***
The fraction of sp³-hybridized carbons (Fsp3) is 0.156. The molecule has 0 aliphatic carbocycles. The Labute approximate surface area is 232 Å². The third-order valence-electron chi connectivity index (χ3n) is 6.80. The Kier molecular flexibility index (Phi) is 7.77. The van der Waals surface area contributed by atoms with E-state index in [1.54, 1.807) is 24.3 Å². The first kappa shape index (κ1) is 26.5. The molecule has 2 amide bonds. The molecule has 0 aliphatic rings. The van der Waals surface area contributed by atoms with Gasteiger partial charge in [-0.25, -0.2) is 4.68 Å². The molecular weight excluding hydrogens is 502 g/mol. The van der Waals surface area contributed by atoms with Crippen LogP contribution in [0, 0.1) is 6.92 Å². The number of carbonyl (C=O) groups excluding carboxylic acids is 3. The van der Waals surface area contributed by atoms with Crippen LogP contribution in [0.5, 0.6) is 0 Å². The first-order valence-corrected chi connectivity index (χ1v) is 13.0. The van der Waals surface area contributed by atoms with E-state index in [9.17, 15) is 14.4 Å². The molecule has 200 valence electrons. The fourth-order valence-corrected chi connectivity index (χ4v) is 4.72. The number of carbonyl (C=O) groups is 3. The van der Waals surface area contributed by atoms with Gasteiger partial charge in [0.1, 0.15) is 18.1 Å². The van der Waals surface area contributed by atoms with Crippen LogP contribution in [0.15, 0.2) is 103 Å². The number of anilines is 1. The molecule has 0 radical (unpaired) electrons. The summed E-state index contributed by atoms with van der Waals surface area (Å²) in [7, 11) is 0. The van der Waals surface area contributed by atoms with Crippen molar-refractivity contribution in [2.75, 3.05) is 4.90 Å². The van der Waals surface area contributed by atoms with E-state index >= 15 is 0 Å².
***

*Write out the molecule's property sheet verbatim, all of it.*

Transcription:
The fraction of sp³-hybridized carbons (Fsp3) is 0.156. The molecule has 0 aliphatic carbocycles. The Labute approximate surface area is 232 Å². The third-order valence-electron chi connectivity index (χ3n) is 6.80. The Kier molecular flexibility index (Phi) is 7.77. The van der Waals surface area contributed by atoms with E-state index in [1.54, 1.807) is 24.3 Å². The first kappa shape index (κ1) is 26.5. The molecule has 2 amide bonds. The molecule has 0 aliphatic rings. The van der Waals surface area contributed by atoms with Gasteiger partial charge in [-0.25, -0.2) is 4.68 Å². The molecular weight excluding hydrogens is 502 g/mol. The van der Waals surface area contributed by atoms with Crippen LogP contribution in [0, 0.1) is 6.92 Å². The number of carbonyl (C=O) groups excluding carboxylic acids is 3. The van der Waals surface area contributed by atoms with Crippen LogP contribution in [0.5, 0.6) is 0 Å². The first-order valence-corrected chi connectivity index (χ1v) is 13.0. The van der Waals surface area contributed by atoms with E-state index in [9.17, 15) is 14.4 Å². The molecule has 200 valence electrons. The fourth-order valence-corrected chi connectivity index (χ4v) is 4.72. The number of carbonyl (C=O) groups is 3. The van der Waals surface area contributed by atoms with Gasteiger partial charge in [0.1, 0.15) is 18.1 Å². The van der Waals surface area contributed by atoms with Crippen LogP contribution in [0.15, 0.2) is 103 Å². The number of anilines is 1. The molecule has 0 radical (unpaired) electrons. The summed E-state index contributed by atoms with van der Waals surface area (Å²) in [7, 11) is 0. The van der Waals surface area contributed by atoms with Crippen molar-refractivity contribution in [2.75, 3.05) is 4.90 Å². The van der Waals surface area contributed by atoms with E-state index >= 15 is 0 Å².